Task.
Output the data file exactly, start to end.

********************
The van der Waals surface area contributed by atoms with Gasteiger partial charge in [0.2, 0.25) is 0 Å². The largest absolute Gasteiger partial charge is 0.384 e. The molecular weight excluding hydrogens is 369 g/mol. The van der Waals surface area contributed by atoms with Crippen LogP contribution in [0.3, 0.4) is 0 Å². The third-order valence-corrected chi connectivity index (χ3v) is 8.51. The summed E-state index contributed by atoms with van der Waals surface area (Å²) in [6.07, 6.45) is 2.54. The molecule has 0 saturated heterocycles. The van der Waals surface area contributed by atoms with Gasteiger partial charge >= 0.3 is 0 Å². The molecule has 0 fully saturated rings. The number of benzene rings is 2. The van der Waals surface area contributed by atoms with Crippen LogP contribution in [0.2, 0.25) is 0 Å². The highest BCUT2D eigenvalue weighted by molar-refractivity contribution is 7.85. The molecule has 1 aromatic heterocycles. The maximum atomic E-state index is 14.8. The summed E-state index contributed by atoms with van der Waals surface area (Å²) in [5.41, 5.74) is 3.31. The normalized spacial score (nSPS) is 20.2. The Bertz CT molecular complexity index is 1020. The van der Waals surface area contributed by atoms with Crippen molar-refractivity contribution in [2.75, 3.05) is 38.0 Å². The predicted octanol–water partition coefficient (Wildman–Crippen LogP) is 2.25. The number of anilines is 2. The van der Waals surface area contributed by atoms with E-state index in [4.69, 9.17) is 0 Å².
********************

The van der Waals surface area contributed by atoms with Gasteiger partial charge in [0.2, 0.25) is 0 Å². The largest absolute Gasteiger partial charge is 0.384 e. The molecular weight excluding hydrogens is 369 g/mol. The van der Waals surface area contributed by atoms with Crippen LogP contribution in [0.3, 0.4) is 0 Å². The third-order valence-corrected chi connectivity index (χ3v) is 8.51. The summed E-state index contributed by atoms with van der Waals surface area (Å²) in [6.07, 6.45) is 2.54. The molecule has 0 saturated heterocycles. The van der Waals surface area contributed by atoms with Gasteiger partial charge >= 0.3 is 0 Å². The molecule has 0 fully saturated rings. The number of benzene rings is 2. The van der Waals surface area contributed by atoms with Crippen LogP contribution in [0.2, 0.25) is 0 Å². The highest BCUT2D eigenvalue weighted by molar-refractivity contribution is 7.85. The molecule has 1 aromatic heterocycles. The maximum atomic E-state index is 14.8. The summed E-state index contributed by atoms with van der Waals surface area (Å²) in [5.41, 5.74) is 3.31. The normalized spacial score (nSPS) is 20.2. The Bertz CT molecular complexity index is 1020. The van der Waals surface area contributed by atoms with Crippen molar-refractivity contribution in [2.75, 3.05) is 38.0 Å². The predicted octanol–water partition coefficient (Wildman–Crippen LogP) is 2.25. The number of anilines is 2. The van der Waals surface area contributed by atoms with E-state index in [4.69, 9.17) is 0 Å².